Give It a Rest - Annals of Internal Medicine: Fresh Look Blog


Wednesday, October 21, 2020

Give It a Rest

I heard the hurried footsteps and refreshed my screen. Ha! Nailed it. My team had just checked my new patient’s vitals and were eager to tell me that her blood pressure was high.

Until recently, the treatment plans for patients with hypertension were as complex as a 5-course French meal (and the resultant renin–angiotensin cascade its salt- and butter-laden dishes triggers). However, these days, the American Heart Association and American College of Cardiology have hypertension management on a diet.

The Annals of Internal Medicine updated its In the Clinic series on hypertension (1) accordingly, interpreting the latest guidelines and literature, which are much more of a smorgasbord than a prix fixe menu. As a primary care physician for older adults, I appreciate the options and Annals’ digest of them. 

My medical experience from training through practice has been in the American South. Hypertension is my bread, butter, appetizer, entrée, and dessert. As a result, of all those things on a bed of social determinants of health, we unfortunately have a lot of high blood pressure to learn from.

The new guideline diet is refreshingly down-to-earth in many ways. As a result, a few of the new guidelines are welcome acknowledgments of hypertension in the wild—as opposed to the “farmed” feeling of blood pressure readings in the office. Blood pressure goals are now more uniform across populations (<130/80 mm Hg), allow for patient-centered choice of first-line medications (angiotensin-converting enzyme inhibitor/angiotensin-receptor blocker, thiazide, or calcium-channel blocker), and acknowledge the variability of patient comorbidities and testing settings (encouraging use of overall cardiovascular risk assessment to guide treatment, including ambulatory blood pressure monitoring, and reinforcing the role of lifestyle interventions in prevention and treatment).

My personal favorite is the suggestion to use only a systolic blood pressure goal (130 mm Hg) for adults older than 65 years because of the stiffening of vasculature as it ages and the risks for diastolic pressures that are too low. This is particularly useful given that I am lucky enough to work with a team that assists with blood pressure follow-ups without requiring physician input at every visit. I can give them parameters for next steps (e.g., “If systolic blood pressure is >130 mm Hg, increase amlodipine to 10 mg daily."), and the instructions are much easier with just a single number to go by.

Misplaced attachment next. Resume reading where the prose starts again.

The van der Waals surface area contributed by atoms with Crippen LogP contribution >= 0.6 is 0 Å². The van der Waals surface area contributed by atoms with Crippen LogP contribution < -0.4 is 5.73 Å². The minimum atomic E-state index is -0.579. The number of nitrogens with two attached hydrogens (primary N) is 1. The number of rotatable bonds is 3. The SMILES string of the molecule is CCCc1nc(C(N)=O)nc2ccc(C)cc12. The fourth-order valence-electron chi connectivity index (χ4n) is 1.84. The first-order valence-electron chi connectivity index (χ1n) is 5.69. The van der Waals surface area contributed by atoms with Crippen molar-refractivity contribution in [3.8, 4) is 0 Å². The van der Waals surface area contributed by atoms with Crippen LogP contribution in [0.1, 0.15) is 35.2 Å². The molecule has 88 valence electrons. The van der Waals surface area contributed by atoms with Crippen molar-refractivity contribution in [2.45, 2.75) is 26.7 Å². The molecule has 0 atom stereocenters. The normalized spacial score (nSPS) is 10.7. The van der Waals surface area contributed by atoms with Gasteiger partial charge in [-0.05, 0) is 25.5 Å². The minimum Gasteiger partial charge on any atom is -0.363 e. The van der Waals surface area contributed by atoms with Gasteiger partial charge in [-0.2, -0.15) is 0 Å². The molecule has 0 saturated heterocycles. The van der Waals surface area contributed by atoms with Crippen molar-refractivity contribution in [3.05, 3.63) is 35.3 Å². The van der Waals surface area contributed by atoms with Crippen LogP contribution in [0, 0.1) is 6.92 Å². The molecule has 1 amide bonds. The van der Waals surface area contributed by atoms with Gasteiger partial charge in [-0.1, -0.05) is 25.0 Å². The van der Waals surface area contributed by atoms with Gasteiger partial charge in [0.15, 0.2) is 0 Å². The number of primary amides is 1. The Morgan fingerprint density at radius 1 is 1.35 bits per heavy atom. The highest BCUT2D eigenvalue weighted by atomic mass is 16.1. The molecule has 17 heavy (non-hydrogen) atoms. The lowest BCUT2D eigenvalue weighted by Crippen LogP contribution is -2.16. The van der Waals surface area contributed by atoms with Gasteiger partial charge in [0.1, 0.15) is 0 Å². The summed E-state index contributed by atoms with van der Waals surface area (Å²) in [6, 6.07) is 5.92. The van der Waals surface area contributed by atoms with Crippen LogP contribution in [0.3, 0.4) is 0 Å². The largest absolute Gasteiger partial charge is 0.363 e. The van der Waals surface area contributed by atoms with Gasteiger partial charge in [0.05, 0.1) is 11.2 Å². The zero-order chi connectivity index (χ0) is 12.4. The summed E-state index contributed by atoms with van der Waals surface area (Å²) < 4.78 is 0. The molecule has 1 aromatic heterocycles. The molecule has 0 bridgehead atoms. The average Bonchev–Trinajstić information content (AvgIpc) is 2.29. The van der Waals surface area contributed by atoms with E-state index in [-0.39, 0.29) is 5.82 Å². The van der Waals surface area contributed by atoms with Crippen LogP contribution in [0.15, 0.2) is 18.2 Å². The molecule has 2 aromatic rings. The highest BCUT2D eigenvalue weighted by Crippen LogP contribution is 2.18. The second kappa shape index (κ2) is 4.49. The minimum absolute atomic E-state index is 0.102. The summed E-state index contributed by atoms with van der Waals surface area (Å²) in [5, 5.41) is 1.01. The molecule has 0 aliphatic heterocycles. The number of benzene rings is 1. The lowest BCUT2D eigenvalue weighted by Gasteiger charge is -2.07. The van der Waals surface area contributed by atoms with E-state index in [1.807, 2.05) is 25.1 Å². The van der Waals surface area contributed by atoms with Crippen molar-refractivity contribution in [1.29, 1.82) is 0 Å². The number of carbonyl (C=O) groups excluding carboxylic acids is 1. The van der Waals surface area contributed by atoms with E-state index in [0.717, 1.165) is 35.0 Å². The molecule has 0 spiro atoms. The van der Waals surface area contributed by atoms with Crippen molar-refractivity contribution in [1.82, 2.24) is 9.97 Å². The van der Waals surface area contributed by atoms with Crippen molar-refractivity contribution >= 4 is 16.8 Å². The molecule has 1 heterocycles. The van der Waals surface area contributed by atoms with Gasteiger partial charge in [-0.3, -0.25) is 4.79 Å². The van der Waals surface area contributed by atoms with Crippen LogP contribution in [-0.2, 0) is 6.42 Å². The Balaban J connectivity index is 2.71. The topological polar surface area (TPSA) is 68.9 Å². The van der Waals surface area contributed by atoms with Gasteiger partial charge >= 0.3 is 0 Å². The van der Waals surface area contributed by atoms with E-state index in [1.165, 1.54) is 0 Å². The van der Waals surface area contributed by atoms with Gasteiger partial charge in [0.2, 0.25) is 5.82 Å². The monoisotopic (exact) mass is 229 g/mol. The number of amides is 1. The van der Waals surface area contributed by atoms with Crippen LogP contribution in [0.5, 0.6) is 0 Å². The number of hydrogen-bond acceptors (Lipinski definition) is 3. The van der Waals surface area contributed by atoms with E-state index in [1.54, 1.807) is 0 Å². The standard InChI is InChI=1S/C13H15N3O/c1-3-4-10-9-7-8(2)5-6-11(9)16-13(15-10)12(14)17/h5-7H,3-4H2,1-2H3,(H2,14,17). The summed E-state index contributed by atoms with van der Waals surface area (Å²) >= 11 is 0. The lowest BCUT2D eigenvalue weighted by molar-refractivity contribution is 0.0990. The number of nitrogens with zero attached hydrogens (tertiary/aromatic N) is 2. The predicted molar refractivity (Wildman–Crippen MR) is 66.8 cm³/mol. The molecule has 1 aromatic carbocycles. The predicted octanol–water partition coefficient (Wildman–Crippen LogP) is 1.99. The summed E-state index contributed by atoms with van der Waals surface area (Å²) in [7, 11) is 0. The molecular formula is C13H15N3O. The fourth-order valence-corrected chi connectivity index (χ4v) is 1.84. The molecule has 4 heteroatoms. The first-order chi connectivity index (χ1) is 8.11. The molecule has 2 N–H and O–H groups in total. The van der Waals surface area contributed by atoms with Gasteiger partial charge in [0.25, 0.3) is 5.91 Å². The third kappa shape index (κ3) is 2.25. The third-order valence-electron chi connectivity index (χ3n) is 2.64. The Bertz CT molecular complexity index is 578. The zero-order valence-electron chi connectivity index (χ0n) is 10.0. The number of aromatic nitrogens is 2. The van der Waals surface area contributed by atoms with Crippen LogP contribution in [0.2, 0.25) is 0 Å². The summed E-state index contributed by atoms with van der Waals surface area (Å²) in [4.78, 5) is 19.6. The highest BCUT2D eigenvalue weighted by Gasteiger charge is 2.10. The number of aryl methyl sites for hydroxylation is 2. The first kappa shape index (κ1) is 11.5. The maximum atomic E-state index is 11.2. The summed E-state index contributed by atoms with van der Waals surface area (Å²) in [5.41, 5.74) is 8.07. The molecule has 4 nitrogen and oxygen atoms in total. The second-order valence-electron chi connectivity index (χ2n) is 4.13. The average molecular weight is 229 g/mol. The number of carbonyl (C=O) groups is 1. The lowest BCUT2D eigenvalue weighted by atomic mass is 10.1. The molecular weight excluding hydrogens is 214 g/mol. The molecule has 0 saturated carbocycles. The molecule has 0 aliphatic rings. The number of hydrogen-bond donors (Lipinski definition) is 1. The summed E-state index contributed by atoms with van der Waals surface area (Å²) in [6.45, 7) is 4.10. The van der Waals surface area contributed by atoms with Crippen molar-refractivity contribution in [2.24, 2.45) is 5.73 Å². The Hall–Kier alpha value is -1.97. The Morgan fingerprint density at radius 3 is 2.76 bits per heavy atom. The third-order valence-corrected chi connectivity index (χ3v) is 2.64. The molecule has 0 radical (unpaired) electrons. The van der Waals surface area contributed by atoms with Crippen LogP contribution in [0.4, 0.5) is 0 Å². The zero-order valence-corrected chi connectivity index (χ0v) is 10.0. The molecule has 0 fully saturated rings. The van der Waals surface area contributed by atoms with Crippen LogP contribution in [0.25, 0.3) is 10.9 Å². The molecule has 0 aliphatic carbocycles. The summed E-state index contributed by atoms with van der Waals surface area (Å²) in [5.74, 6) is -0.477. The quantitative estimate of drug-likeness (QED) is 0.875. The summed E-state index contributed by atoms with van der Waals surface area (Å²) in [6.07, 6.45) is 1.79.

The guidelines also emphasize the importance of accurate blood pressure reading technique. Some of these techniques—like using the correctly sized cuff—are relatively easy to adopt. This is akin to asking a chef to use the right type of pan; most basic kitchens will be able to accomplish this task.

However, another recommendation to “have the patient sit quietly for 5 minutes before a reading is taken” is much harder to achieve in a typical primary care clinic. The goal of waiting 5 minutes before testing is to ensure that the measurement reflects the blood pressure at rest, not at pause. However, is anyone able to truly rest in a primary care clinic? Time is so often our rate-limiting factor in attaining health.

My new patient’s blood pressure was admittedly very high, but she had also just come into a new space, anxiously signed forms, and acclimated to a host of new faces. I’m lucky enough to work in a clinic that often can afford a few extra minutes to obtain the elusive free-range blood pressure reading “at rest,” but even then, we feel the pressure of staying on time and getting to the remainder of our visit. I asked my team to wait a bit and then recheck the patient's blood pressure.

Although her blood pressure did decrease some, she still insisted that it was usually better when she hadn’t recently run out of her medications, and even better when she checked it at home. Perhaps in the future, more practices will be reimbursed like mine, so they can have more time to allocate for things like accurate blood pressure reading. Or, maybe the integration of effective and widely available ambulatory blood pressure monitoring systems will help us avoid the need to estimate resting, out-of-office blood pressure. Maybe we’ll have more equitable access to a health care system that helps people afford and receive medications without interruptions.

Until then, primary care clinics may still be missing the secret ingredient for well-managed blood pressure. A tip we should all probably take for ourselves and our practices before making any decisions: give it a rest.


  1. Byrd JB, Brook RD. Hypertension. Ann Intern Med. 2019;170:ITC65-ITC80. [PMID: 31060074] doi:10.7326/AITC201905070

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